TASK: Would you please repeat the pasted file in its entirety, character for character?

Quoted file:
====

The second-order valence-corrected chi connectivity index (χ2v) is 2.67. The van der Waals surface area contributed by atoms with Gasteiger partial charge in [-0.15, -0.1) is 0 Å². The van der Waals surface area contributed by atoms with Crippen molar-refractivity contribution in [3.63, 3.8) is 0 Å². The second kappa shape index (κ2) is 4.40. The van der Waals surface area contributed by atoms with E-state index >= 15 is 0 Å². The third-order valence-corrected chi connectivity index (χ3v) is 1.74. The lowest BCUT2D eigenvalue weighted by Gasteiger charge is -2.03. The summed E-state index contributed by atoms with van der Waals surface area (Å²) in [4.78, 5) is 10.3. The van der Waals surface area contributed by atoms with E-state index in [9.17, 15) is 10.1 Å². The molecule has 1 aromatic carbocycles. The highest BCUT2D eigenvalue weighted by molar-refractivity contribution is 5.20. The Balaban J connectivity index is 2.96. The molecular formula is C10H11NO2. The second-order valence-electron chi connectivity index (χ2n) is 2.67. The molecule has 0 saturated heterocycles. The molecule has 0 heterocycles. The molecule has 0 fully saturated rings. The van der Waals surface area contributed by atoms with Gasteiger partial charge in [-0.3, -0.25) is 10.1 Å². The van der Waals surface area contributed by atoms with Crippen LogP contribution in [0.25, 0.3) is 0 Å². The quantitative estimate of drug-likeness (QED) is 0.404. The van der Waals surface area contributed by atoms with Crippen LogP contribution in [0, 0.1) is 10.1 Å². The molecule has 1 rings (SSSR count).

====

The second-order valence-corrected chi connectivity index (χ2v) is 2.67. The van der Waals surface area contributed by atoms with Gasteiger partial charge in [-0.15, -0.1) is 0 Å². The van der Waals surface area contributed by atoms with Crippen molar-refractivity contribution in [3.63, 3.8) is 0 Å². The second kappa shape index (κ2) is 4.40. The van der Waals surface area contributed by atoms with E-state index >= 15 is 0 Å². The third-order valence-corrected chi connectivity index (χ3v) is 1.74. The lowest BCUT2D eigenvalue weighted by Gasteiger charge is -2.03. The summed E-state index contributed by atoms with van der Waals surface area (Å²) in [4.78, 5) is 10.3. The van der Waals surface area contributed by atoms with E-state index in [9.17, 15) is 10.1 Å². The molecule has 1 aromatic carbocycles. The highest BCUT2D eigenvalue weighted by molar-refractivity contribution is 5.20. The Balaban J connectivity index is 2.96. The molecular formula is C10H11NO2. The second-order valence-electron chi connectivity index (χ2n) is 2.67. The molecule has 0 saturated heterocycles. The molecule has 0 heterocycles. The molecule has 0 fully saturated rings. The van der Waals surface area contributed by atoms with Gasteiger partial charge in [-0.3, -0.25) is 10.1 Å². The van der Waals surface area contributed by atoms with Crippen LogP contribution in [0.25, 0.3) is 0 Å². The quantitative estimate of drug-likeness (QED) is 0.404. The van der Waals surface area contributed by atoms with Crippen LogP contribution in [0, 0.1) is 10.1 Å². The molecule has 1 rings (SSSR count).